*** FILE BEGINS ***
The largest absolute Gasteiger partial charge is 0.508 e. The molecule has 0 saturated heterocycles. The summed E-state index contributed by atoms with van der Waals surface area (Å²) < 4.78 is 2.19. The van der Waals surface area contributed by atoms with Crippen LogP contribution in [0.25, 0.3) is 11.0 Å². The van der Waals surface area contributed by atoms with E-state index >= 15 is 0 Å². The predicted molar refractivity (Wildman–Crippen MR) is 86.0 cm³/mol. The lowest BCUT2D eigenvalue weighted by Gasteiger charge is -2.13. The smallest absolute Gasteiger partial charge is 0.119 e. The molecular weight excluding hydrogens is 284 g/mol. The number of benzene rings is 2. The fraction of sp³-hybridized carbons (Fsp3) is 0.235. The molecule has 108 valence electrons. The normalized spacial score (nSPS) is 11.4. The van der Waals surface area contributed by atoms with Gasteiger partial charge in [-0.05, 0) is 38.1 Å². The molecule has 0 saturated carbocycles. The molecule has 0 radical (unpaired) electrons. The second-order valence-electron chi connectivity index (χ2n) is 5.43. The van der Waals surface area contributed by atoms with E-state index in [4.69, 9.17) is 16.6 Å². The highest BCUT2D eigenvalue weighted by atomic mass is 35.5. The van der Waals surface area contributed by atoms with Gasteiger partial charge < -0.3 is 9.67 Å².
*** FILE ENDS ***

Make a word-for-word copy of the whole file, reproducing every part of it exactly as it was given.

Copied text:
The largest absolute Gasteiger partial charge is 0.508 e. The molecule has 0 saturated heterocycles. The summed E-state index contributed by atoms with van der Waals surface area (Å²) < 4.78 is 2.19. The van der Waals surface area contributed by atoms with Crippen LogP contribution in [0.25, 0.3) is 11.0 Å². The van der Waals surface area contributed by atoms with E-state index >= 15 is 0 Å². The predicted molar refractivity (Wildman–Crippen MR) is 86.0 cm³/mol. The lowest BCUT2D eigenvalue weighted by Gasteiger charge is -2.13. The smallest absolute Gasteiger partial charge is 0.119 e. The molecular weight excluding hydrogens is 284 g/mol. The number of benzene rings is 2. The fraction of sp³-hybridized carbons (Fsp3) is 0.235. The molecule has 108 valence electrons. The normalized spacial score (nSPS) is 11.4. The van der Waals surface area contributed by atoms with Gasteiger partial charge in [-0.05, 0) is 38.1 Å². The molecule has 0 saturated carbocycles. The molecule has 0 radical (unpaired) electrons. The second-order valence-electron chi connectivity index (χ2n) is 5.43. The van der Waals surface area contributed by atoms with E-state index in [4.69, 9.17) is 16.6 Å². The highest BCUT2D eigenvalue weighted by atomic mass is 35.5. The van der Waals surface area contributed by atoms with Gasteiger partial charge < -0.3 is 9.67 Å².